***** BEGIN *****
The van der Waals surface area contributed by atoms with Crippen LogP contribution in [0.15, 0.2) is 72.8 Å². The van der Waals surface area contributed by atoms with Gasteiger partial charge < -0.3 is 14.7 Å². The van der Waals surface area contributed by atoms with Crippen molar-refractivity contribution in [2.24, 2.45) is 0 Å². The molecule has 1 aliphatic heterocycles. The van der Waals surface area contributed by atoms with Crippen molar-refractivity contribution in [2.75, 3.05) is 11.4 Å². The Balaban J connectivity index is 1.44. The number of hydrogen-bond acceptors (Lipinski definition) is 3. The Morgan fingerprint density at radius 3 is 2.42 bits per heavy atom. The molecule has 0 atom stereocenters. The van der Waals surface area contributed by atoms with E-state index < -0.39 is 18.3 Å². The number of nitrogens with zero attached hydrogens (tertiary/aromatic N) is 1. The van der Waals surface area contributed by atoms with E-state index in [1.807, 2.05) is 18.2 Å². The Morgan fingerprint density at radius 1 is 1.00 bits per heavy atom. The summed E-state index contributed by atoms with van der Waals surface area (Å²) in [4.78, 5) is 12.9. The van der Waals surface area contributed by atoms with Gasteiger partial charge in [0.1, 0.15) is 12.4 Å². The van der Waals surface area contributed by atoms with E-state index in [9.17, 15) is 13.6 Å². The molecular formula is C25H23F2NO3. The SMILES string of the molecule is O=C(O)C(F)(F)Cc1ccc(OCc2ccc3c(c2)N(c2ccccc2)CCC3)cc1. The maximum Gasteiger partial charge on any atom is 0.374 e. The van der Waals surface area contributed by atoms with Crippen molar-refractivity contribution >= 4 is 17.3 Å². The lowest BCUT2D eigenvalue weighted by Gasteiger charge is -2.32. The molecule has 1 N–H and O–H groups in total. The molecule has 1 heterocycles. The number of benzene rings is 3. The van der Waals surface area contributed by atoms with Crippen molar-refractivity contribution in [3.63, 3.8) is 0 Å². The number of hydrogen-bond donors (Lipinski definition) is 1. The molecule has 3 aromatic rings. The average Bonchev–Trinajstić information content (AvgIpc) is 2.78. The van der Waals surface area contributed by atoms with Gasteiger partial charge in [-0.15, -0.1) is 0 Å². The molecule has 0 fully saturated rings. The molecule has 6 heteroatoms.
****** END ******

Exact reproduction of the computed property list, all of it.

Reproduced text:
The van der Waals surface area contributed by atoms with Crippen LogP contribution in [0.15, 0.2) is 72.8 Å². The van der Waals surface area contributed by atoms with Gasteiger partial charge < -0.3 is 14.7 Å². The van der Waals surface area contributed by atoms with Crippen molar-refractivity contribution in [2.24, 2.45) is 0 Å². The molecule has 1 aliphatic heterocycles. The van der Waals surface area contributed by atoms with Crippen molar-refractivity contribution in [2.75, 3.05) is 11.4 Å². The Balaban J connectivity index is 1.44. The number of hydrogen-bond acceptors (Lipinski definition) is 3. The Morgan fingerprint density at radius 3 is 2.42 bits per heavy atom. The molecule has 0 atom stereocenters. The van der Waals surface area contributed by atoms with E-state index < -0.39 is 18.3 Å². The number of nitrogens with zero attached hydrogens (tertiary/aromatic N) is 1. The van der Waals surface area contributed by atoms with E-state index in [1.807, 2.05) is 18.2 Å². The Morgan fingerprint density at radius 1 is 1.00 bits per heavy atom. The summed E-state index contributed by atoms with van der Waals surface area (Å²) in [4.78, 5) is 12.9. The van der Waals surface area contributed by atoms with Gasteiger partial charge in [0.1, 0.15) is 12.4 Å². The van der Waals surface area contributed by atoms with E-state index in [9.17, 15) is 13.6 Å². The molecular formula is C25H23F2NO3. The SMILES string of the molecule is O=C(O)C(F)(F)Cc1ccc(OCc2ccc3c(c2)N(c2ccccc2)CCC3)cc1. The maximum Gasteiger partial charge on any atom is 0.374 e. The van der Waals surface area contributed by atoms with Crippen molar-refractivity contribution >= 4 is 17.3 Å². The lowest BCUT2D eigenvalue weighted by Gasteiger charge is -2.32. The molecule has 1 N–H and O–H groups in total. The molecule has 1 heterocycles. The number of benzene rings is 3. The van der Waals surface area contributed by atoms with Crippen molar-refractivity contribution in [3.63, 3.8) is 0 Å². The number of hydrogen-bond donors (Lipinski definition) is 1. The molecule has 3 aromatic rings. The average Bonchev–Trinajstić information content (AvgIpc) is 2.78. The van der Waals surface area contributed by atoms with Gasteiger partial charge in [-0.15, -0.1) is 0 Å². The molecule has 0 fully saturated rings. The molecule has 6 heteroatoms.